3 Design Mistakes UX Designers Should Always Avoid (Our Team’s Take on the Matter)
Designing requires a great deal of attention and focus. To design a masterpiece, it is a must to have an eye of a hawk.
But there are mistakes that happen. It could be a mistake at the designing level, at the execution level, or even at the thinking level.
Errors increase cost of product. The lesser the errors, better for both the designer and the client.
So, what are these mistakes that you should avoid, in order to create the perfect UX experience for your customers? Let’s take a look at the one at a time.
Not looking at the bigger picture
When it comes to designing, perfection is something that every designer strives towards. This leads them to focus primarily on the nitty-gritties of the detail. A spot, the font, the button, the CTA. This often leads the designer to get fixated on a single screen/wireframe.
Fixation on one can lead to losing focus on the rest of the screens that precede or succeed the said screen. It might also happen so, that the main screen does not correlate or show the same amount of clarity as the other screens.
A small disparity can pop out as a bouncing ball to the human eye. This is a mistake that should be avoided at all costs.
While designing, it is important to keep going back and forth to ensure the overall design gives an all-inclusive picture and is self-explanatory to the end-customer.
The customer does not look at the design from a designer’s point of view. They look for functionality and usability. Beautiful fonts may not work their charm if the CTA leads to a page which looks like it came from another application altogether.
Not trying out new things
Creativity means trying out new things. It is only when you start thinking “Out of the Box” that you come up with innovative designs. Designs should offer something new to the end-customers.
For example, if you have ever looked for a planner on the Google Play Store or the App Store, you must have come across dozens of apps. What ascertains if you are going to download a particular app. It could be its ratings, its feedback, and number of times it has been downloaded, etc. However, soon you will notice that the best apps have neck-to-neck scores of about 4.7- 4.8. How will you make the call now?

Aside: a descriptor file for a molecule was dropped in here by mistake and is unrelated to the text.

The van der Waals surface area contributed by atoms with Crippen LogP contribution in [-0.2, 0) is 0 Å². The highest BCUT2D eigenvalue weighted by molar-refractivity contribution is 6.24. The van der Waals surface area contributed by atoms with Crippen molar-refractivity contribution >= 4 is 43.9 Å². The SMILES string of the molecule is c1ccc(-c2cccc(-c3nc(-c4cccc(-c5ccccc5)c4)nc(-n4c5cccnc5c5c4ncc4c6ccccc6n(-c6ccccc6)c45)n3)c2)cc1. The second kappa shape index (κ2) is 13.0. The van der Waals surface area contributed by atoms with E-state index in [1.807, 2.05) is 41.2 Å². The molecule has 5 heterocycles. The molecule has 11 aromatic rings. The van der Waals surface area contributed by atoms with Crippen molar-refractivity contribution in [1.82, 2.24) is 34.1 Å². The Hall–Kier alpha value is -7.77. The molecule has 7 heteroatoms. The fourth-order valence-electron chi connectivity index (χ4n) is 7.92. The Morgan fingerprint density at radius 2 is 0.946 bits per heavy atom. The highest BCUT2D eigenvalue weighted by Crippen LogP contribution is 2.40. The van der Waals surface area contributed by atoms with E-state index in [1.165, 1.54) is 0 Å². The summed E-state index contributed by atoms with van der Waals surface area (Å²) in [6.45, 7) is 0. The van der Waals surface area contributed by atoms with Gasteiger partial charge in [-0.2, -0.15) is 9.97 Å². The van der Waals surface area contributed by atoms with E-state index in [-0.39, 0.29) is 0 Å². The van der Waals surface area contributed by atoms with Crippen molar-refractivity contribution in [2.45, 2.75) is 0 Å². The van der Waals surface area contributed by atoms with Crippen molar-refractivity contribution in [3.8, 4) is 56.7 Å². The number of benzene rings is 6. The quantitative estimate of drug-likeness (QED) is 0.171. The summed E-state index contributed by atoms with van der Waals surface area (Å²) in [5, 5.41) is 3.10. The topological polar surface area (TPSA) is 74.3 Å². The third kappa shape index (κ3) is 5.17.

You will quickly go through the…wait for it… “Design Features”. The colors, fonts, pattern, how well it has been spread out in the form of calendar, checklists, etc.
Even the customer feedback is mostly on the UX/UI of the app.
So, what new thing are you doing to capture the attention of your end customer and hence that of the market at large. Going for tried & tested, successful, designs might give you a comfortable edge, it won’t in any ways help you create a niche for your product design.
You shouldn’t be afraid to try out something new. Reinvention is key to staying relevant. It might actually be a great new start to design thinking. What if you go wrong? Well, that can be addressed, too. Let’s look at the next point.
Not getting enough feedback
Feedback helps you cut your losses at an early stage. Timely feedback from the right target audience and your client can help you correct design errors, right at the beginning. Not getting enough or timely feedback will not only increase costs but also increase rework.
Always schedule some time, each week or depending upon your work flow, for gathering feedback on your designs.
Once again, the end customers will not be looking at your design like you do. So, it is best to have a focus group session first before making final tweaks to your finished product.
Feedback does not always necessarily mean rework and revisions. Sometimes feedback can help you come up with a brilliant solution to one of the customer pain-points you were thinking of addressing. A perfectly new way of taking the design game, up a notch.
With over 12 years of experience in the field of product development and UI/UX designing, our team has evolved, learnt from their mistakes, hurdles, and achievements. It has helped us create a design space that not only creates but also strategizes and helps clients with inputs on what is best avoided and what could be beneficial for the end product.
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